How few hours of sleep can cost you

Business Daily (Kenya) - - FRONT PAGE - SARAH OOKO sara­

Most peo­ple with hec­tic work sched­ules are of­ten forced to sacri ce their bed­time hours to meet tight dead­lines and achieve tar­gets. But un­known to most peo­ple, long-term sleep de­pri­va­tion causes ad­verse phys­i­cal and psy­cho­log­i­cal e ects to the body. Dr Amit Shankar, sleep ex­pert and con­sul­tant Ear, Nose and Throat (ENT) spe­cial­ist at Aga Khan Univer­sity Hos­pi­tal, states that for proper func­tion­ing of the brain and body sys­tems, it is rec­om­mended that adults sleep for be­tween seven and nine hours ev­ery night. Sleep de­pri­va­tion or its in­ad­e­quacy, he says, can lower peo­ple’s qual­ity of life hence in­creas­ing their chances of pre­ma­ture or early death. Too lit­tle sleep weak­ens the body’s im­mune sys­tem thus mak­ing peo­ple vul­ner­a­ble to ail­ments when ex­posed to dis­ease caus­ing germs or pathogens. “Peo­ple who sleep for less than ve hours per night have an in­creased risk of de­vel­op­ing car­dio­vas­cu­lar dis­eases such as hy­per­ten­sion, heart at­tacks and strokes.” Aside from en­hanc­ing weight gain, Dr Shankar warns that those who don't get enough sleep have higher blood sugar lev­els and an in­creased risk for type 2 di­a­betes. This is be­cause insu cient sleep a ects the body’s re­lease of in­sulin, a hor­mone which nor­mally helps to reg­u­late the amount of sugar in the body. “Sleep de­pri­va­tion can also make ex­ist­ing res­pi­ra­tory dis­eases such as chronic lung ill­ness, worse.” Lack of sleep, Dr Shankar points out, can neg­a­tively im­pact both short-term and long-term mem­ory. This is be­cause it is dur­ing sleep that the brain con­sol­i­dates mem­o­ries whilst stor­ing them in an eas­ily re­triev­able for­mat. In­ad­e­quate sleep dis­rupts this process and im­pedes peo­ple’s abil­ity to re­mem­ber, which can con­se­quently dis­rupt their lives. This will a ect peo­ple’s con­cen­tra­tion, cre­ativ­ity and prob­lem solv­ing skills. Dr Shankar says that insu cient sleep also in­ter­feres with body bal­ance and co-or­di­na­tion, con­se­quently mak­ing those su er­ing from it to be­come more prone to falls and other phys­i­cal ac­ci­dents. He states: “More­over, it in­creases the risk of car ac­ci­dents due to drowsi­ness dur­ing the day time.” Chronic sleep de­pri­va­tion has also been linked to anx­i­ety, de­pres­sion and other psy­cho­log­i­cal dis­or­ders. A re­cent study con­ducted by re­searchers at the Univer­sity of Cal­i­for­nia (UC) Berke­ley found that sleep-de­prived peo­ple feel lone­lier and are less in­clined to en­gage with oth­ers. They also avoid close con­tact in much the same way as peo­ple with so­cial anx­i­ety. The study noted that this alien­ation makes sleep-de­prived in­di­vid­u­als more so­cially unattrac­tive to oth­ers. Re­searchers found that well-rested peo­ple feel lonely af­ter just a brief en­counter with a sleep-de­prived per­son, po­ten­tially trig­ger­ing a viral con­ta­gion of so­cial iso­la­tion. The nd­ings, which are pub­lished in the Na­ture Com­mu­ni­ca­tions Jour­nal, are the rst to show a two-way re­la­tion­ship be­tween sleep loss and be­com­ing so­cially iso­lated. "We hu­mans are a so­cial species. Yet sleep de­pri­va­tion can turn us into so­cial lep­ers," said Matthew Walker, se­nior au­thor of the study and a UC Berke­ley pro­fes­sor of psy­cholo y and neu­ro­science. “The less sleep you get, the less you want to so­cially in­ter­act. In turn, other peo­ple per­ceive you as more so­cially re­pul­sive, fur­ther in­creas­ing the grave so­cial-iso­la­tion im­pact of sleep loss.” Dr Walker noted that this vi­cious cy­cle may be a signi cant con­tribut­ing fac­tor to the pub­lic health cri­sis that is lone­li­ness. "It's per­haps no co­in­ci­dence that the past few decades have seen a marked in­crease in lone­li­ness and an equally dra­matic de­crease in sleep du­ra­tion. With­out su cient sleep, we be­come a so­cial turn-o , and lone­li­ness soon kicks in," said Eti Ben Si­mon, an­other lead au­thor of the study and a post­doc­toral fel­low in Walker's Cen­tre for Hu­man Sleep Sci­ence at UC Berke­ley. No­tably, re­searchers found that the amount of sleep a per­son got from one night to the next ac­cu­rately pre­dicted how lonely and unso­cia­ble they would feel from one day to the next. "This all bodes well if you sleep the nec­es­sary seven to nine hours a night, but not so well if you con­tinue to short-change your sleep," Walker said. "On a pos­i­tive note, just one night of good sleep makes you feel more out­go­ing and so­cially con dent, and fur­ther­more, will at­tract oth­ers to you." Ac­cord­ing to Dr Shankar, the body’s hor­mone pro­duc­tion sys­tem is de­pen­dent on sleep too. Its de­pri­va­tion can thus a ect pro­duc­tion of growth hor­mones, which are re­spon­si­ble for mus­cle build­ing and tis­sue re­pair in chil­dren and ado­les­cents. “Peo­ple who don't get enough sleep of­ten have a lower libido. In men, this de­creased sex drive may be due to a drop in testos­terone hor­mone lev­els.” Sleep dis­or­ders can be caused by fa­tigue due to hec­tic sched­ules, al­co­hol abuse, phys­i­cal dis­tur­bances like painful ul­cers, med­i­cal is­sues like asthma and psy­chi­atric prob­lems such as de­pres­sion and anx­i­ety dis­or­ders. A night-time breath­ing dis­or­der called Ob­struc­tive sleep Ap­nea (OSA) can also in­ter­rupt sleep and lower its qual­ity.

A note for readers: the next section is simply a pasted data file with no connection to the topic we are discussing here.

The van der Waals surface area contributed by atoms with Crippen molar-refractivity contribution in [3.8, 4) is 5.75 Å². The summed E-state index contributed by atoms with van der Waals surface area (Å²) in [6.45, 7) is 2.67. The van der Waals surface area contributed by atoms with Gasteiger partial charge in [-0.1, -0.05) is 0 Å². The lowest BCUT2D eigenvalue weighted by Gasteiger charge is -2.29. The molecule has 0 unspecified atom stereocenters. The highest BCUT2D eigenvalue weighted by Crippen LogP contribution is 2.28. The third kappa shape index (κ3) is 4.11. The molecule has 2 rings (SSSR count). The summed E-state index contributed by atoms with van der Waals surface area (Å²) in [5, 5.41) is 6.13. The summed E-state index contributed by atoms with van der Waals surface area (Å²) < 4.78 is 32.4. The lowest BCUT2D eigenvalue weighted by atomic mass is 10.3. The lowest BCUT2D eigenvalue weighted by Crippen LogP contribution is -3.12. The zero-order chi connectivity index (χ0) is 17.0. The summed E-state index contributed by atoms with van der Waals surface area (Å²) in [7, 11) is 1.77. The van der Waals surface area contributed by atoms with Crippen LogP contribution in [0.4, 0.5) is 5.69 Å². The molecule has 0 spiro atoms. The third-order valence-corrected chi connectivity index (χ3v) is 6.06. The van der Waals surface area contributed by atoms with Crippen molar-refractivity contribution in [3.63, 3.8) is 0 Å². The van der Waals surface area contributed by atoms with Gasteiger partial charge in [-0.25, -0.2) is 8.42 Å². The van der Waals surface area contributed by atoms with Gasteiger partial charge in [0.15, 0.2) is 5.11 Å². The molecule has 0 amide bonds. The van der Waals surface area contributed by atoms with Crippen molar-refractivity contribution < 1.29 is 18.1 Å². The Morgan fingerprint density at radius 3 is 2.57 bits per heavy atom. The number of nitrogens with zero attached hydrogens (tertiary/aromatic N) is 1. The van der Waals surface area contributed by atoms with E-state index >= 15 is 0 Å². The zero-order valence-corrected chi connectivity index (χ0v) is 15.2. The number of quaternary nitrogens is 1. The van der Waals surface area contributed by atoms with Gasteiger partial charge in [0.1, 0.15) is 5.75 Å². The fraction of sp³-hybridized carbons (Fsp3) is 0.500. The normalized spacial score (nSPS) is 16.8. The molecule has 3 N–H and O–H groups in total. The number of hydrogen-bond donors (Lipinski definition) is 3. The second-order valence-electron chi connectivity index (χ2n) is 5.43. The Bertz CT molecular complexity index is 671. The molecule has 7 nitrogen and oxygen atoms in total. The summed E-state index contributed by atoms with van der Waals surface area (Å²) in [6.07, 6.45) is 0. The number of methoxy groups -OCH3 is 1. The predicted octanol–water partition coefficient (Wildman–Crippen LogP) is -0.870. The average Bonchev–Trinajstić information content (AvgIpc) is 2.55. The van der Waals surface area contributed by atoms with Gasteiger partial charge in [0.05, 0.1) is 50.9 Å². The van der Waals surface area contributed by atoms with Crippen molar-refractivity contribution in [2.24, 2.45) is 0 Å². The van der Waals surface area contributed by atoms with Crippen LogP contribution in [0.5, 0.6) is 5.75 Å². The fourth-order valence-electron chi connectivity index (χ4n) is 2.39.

COST It is rec­om­mended that adults sleep for be­tween seven and nine hours ev­ery night.

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